Monday, February 23, 2015

Sweating rhymes: Stress and creativity

"I've lost the flow" Oh no oh no oh no oh no oh no. My mouth had run dry, but more importantly so had my flow. I had agreed to take part in a "present your research in a 3-minute, engaging talk for a general audience" event, and had decided to set myself apart by rapping. After hours of practice under the spotlight I cracked through 50 seconds of rhymes before hitting a memory block. "I've lost the flow" I announced aloud to the crowd. (Thankfully I wasn't trying to play a load of savage guitar solos at the same time or no doubt I would've choked 10 seconds in).

Painted into a corner by the stagelights and the attentive audience behind them, I had to keep going, but with the rhythm gone, I spoke in prose, with the very structure of the talk coming apart as my nerves shredded the talk to sentence salad.

After having put something creative together oneself, presenting it to the world as a performance can be nerve-racking. But notwithstanding that creative performance itself can be stressful (particularly in front of the baying mob), what impact may stress have upon creativity?

Kenneth Hammond had some interesting things to say about stress and creative thought. As I was saying previously in this blog, two different types of thought (one rapid/automatic, the other slow/sequential) may be involved in creative thinking. Hammond suggested that stress may shift us from one form of thinking to another-if this shift leads us to a style of thought better suited to the task at hand, then creativity may result. He gives the example of a firefighter fleeing a fire where simply outrunning the fire (the standard procedure) wouldn't work. The firefighter used intuitive thinking by setting a small fire and putting it out, thereby leaving the burnt area without fuel for the big fire he was running away from.

Conversely, I recall Billy Corgan mentioning how some days intuitive thinking would get him nowhere, so he would try going through chords step-by-step until he found a progression that sounded a bit different or interesting. When under time pressure to release new work, such step-by-step thinking would no doubt test anyone's patience, but may prove useful when the initial approch isn't working.

A new paper has found that stressors which are perceived as challenges (e.g. long working hours) are positively related to idea generation, whereas those which are perceived as hindrances (e.g. red tape) have a negative effect. The sample is interesting; staff from R&D departments, so people who are likely to be under pressure to be creative. It's unfortunate that an actual test of creative performance wasn't used-the methods are pretty much entirely questionnaire based. It's also unfortunate that by deciding which are stressors are good and bad in advance, and then asking people which of these they have experienced, then the appraisal of a potentially stressful event is ignored, even though this could be critical to how the event will impact upon the psychology (and physiology) of stress.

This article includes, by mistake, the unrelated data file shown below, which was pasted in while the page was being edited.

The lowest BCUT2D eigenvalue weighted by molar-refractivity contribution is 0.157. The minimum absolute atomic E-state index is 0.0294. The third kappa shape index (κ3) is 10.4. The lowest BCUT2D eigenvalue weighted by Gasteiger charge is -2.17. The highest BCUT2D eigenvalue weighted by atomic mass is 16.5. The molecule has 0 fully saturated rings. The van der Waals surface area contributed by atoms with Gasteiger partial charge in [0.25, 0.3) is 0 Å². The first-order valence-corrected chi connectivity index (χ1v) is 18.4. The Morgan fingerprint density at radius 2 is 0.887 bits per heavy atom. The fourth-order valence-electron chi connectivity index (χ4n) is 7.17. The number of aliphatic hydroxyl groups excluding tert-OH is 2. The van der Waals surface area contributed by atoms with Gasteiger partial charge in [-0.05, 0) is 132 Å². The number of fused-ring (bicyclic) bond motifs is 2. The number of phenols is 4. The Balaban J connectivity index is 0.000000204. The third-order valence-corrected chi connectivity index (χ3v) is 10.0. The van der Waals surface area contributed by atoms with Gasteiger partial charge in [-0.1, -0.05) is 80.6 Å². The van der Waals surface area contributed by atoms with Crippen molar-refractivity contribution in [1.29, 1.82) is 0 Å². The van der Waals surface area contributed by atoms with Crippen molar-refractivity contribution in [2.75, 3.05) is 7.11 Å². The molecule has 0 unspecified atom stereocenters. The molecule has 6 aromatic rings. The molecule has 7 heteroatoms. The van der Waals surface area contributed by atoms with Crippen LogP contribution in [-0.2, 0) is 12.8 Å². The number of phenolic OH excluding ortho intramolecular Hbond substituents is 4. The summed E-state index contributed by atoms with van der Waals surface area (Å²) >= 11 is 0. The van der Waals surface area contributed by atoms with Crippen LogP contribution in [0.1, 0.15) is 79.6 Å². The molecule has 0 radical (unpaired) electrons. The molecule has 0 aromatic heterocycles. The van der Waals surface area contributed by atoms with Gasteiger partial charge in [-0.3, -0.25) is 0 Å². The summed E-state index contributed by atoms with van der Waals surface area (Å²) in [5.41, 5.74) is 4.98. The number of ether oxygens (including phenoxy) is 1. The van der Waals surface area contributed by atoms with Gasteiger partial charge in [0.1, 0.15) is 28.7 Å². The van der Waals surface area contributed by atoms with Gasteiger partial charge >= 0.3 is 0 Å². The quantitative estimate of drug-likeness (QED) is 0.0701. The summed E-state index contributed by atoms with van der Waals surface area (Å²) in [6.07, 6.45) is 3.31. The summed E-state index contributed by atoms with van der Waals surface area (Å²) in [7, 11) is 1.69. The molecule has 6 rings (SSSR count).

But, I will admit, dropping the flow on stage is likely to be regarded as stressful by almost all people.

What was cool about this paper was that they also asked people about the organisational innovation climate (again, I could nitpick about the specifics, such as "sufficient resources" being a sub-group of questions on this.) What they found was that hindrance stressors had a serious negative effect on the benefits of a pro-innovation working climate, with the generation and implementation of new ideas suffering when employees were up against office politics that blocked creative output. There seems to be some conceptual overlap here, as some of the hindrance stressors themselves are part of the organisational culture-it could be that some companies hinder as much as they help. I'll let you speculate on which departments help and which departments hinder ;)

Ren, F. & Zhang, J. (2015). Job stressors, organisational innovation climate, and employee's innovative behaviour. Creativity Research Journal, 27(1), 16-23.

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